I got to know GV just over two years ago, in the spring of 2012. I first came across the German version of GV while looking for volunteer translation opportunities with German. I filled in the form on the GV German site, and I still remember how excited I was when a couple of days later I received a response from Katrin Zinoun (which I read on my mobile in the middle of the night, as I didn't want to wait till the morning). Almost at the same time I got in touch with Ekaterina Golubina at the Russian Lingua. So now I try to translate for both Russian and German Linguas – and this July I braved a post for the RuNet Echo in English.
My first translation was a post about the movie “One Day on Earth” by Juliana Rincón Parra. Thank you for your contributions, Juliana – your posts never fail to stand out, catch one's eye immediately and are so warm and well thought out, not to mention very interesting. I hope for more stuff to translate from you!
GV has opened up a new world for me, and starting to translate for Lingua has been an important turning point, both professionally and personally. Prior to this, I used to volunteer for the UN via onlinevolunteering.org, but GV quickly replaced that :) Apart from GV, I currently support a Russian charity benefiting cancer patients with my translations.
GV means a lot to me for different reasons. Starting from the format, the fact that you can choose exactly what and when to do, work at your own pace and hone unlimitedly on a translation from wherever you are as long as you stay online. Another thing that never ceases to amaze me is how our (huge, really) newssite works seamlessly under the guidance of a newsroom that is completely virtual! Quite a separate point are the articles – GV does offer unique insights, which are never trivial.
But its greatest asset (and what makes GV what it is) are, undoubtedly, the PEOPLE behind the project. I've yet to meet another community that would be so intellectual yet so modern, so much fun and so tolerant. On diversity, I think, with a little effort, we could beat the UN, people! :)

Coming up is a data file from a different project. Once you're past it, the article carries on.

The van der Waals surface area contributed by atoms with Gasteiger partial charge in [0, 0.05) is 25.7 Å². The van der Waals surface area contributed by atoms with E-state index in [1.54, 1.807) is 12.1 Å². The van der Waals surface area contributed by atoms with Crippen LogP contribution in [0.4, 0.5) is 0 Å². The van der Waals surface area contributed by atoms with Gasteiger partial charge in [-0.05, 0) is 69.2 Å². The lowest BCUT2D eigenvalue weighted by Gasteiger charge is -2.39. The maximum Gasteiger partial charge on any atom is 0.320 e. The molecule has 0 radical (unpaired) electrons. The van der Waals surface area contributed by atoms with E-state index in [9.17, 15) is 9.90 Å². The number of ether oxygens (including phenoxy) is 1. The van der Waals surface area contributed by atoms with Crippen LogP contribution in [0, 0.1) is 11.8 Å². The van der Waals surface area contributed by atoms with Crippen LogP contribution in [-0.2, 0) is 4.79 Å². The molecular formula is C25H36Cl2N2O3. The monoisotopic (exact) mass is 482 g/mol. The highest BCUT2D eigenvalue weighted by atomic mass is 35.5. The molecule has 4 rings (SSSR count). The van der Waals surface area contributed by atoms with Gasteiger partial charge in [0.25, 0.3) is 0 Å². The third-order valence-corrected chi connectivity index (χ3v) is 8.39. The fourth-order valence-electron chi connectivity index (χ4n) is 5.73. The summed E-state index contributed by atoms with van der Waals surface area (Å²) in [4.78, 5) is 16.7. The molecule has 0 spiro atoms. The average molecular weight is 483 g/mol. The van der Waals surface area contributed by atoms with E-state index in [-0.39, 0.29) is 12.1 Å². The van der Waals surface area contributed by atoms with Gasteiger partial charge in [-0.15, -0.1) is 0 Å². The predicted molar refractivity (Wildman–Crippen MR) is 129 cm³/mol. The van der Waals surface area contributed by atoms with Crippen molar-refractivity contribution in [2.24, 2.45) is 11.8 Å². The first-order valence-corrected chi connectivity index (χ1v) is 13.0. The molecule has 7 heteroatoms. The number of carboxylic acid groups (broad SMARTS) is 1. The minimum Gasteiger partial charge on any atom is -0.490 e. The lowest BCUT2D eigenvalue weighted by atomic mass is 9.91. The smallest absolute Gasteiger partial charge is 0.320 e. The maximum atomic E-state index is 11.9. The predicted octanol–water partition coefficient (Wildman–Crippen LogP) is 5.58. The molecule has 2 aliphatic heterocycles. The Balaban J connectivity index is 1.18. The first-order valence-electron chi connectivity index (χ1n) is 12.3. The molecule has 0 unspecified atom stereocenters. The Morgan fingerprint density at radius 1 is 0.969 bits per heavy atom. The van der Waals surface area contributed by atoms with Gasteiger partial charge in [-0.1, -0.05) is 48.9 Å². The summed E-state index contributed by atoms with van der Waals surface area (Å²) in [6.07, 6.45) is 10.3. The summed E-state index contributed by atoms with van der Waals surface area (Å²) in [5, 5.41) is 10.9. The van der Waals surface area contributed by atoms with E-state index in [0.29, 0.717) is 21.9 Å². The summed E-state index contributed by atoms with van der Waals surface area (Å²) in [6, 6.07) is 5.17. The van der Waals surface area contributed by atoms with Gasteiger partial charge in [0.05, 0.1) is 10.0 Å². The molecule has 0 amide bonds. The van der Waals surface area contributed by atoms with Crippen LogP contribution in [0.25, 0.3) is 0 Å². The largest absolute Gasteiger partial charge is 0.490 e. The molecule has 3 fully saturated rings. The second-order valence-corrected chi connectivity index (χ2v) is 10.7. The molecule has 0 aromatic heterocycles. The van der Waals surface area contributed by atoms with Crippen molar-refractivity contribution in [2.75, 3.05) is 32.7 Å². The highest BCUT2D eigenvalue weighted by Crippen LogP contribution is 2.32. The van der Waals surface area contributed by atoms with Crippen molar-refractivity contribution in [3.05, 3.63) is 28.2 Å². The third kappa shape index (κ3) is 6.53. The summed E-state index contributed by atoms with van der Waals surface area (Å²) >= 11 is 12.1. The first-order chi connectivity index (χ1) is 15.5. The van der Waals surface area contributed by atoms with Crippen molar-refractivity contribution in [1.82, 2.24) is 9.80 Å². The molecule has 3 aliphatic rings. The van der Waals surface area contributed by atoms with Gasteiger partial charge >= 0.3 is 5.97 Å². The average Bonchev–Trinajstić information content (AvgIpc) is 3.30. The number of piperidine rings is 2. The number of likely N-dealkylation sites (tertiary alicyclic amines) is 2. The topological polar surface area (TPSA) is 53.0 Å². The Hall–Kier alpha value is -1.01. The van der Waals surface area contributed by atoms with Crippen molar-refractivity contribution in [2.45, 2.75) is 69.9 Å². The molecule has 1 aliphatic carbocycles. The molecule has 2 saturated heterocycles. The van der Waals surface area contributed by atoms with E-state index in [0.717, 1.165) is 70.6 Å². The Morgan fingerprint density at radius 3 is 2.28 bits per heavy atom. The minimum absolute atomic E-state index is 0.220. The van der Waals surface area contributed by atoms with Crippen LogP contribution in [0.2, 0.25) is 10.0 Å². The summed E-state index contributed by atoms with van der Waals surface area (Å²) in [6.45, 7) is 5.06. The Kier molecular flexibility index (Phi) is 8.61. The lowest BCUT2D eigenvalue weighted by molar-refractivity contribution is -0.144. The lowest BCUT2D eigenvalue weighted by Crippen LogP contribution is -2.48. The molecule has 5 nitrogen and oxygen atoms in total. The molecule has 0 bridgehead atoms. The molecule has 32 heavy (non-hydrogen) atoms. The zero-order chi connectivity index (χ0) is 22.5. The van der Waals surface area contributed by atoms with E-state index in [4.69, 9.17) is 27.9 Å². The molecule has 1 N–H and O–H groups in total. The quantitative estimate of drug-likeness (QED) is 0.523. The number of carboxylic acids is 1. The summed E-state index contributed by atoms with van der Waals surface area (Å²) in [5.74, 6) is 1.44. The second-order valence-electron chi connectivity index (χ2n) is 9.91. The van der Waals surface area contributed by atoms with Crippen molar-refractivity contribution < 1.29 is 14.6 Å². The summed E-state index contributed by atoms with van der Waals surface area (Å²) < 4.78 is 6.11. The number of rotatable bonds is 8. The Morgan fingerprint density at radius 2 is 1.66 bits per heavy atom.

My special thanks go to my two editors – Ekaterina Golubina and Katrin Zinoun (cool that you share the same name, incidentally!). Thank you for your patience with my posts and my questions, which were incessant at the beginning, thank you for your ideas, thank you for hearing me out on whatever (rubbish) I had to say. You opened the doors of GV to me.
To sum up, it can be safely said that my experience with GV has exceeded expectations. When I joined, I thought it was about the stories – it turned out to be as much about the people you get to know. When I started translating, I thought it would be work – it turned out to be a lifestyle. Happy Birthday GV, and many happiest returns.
This is really nice, Gulnara. I chuckled when I read the part about reading your mobile phone in the middle night. I am interested in seeing how many community members can work in many different languages (i.e. German and Russian). Do you ever translate from German into Russian or vice-versa bypassing the English translation?
yes, at times I do translate from German into Russian without the English translation being involved. Haven’t yet done vice versa, though – I should try it :) I hope that one day I’ll be able to add another language (Italian, Spanish or French) to my GV ones. There are a lot of interesting posts on Latin America and Africa that would be interesting to translate into Russian (German) directly from Spanish or French, correspondingly.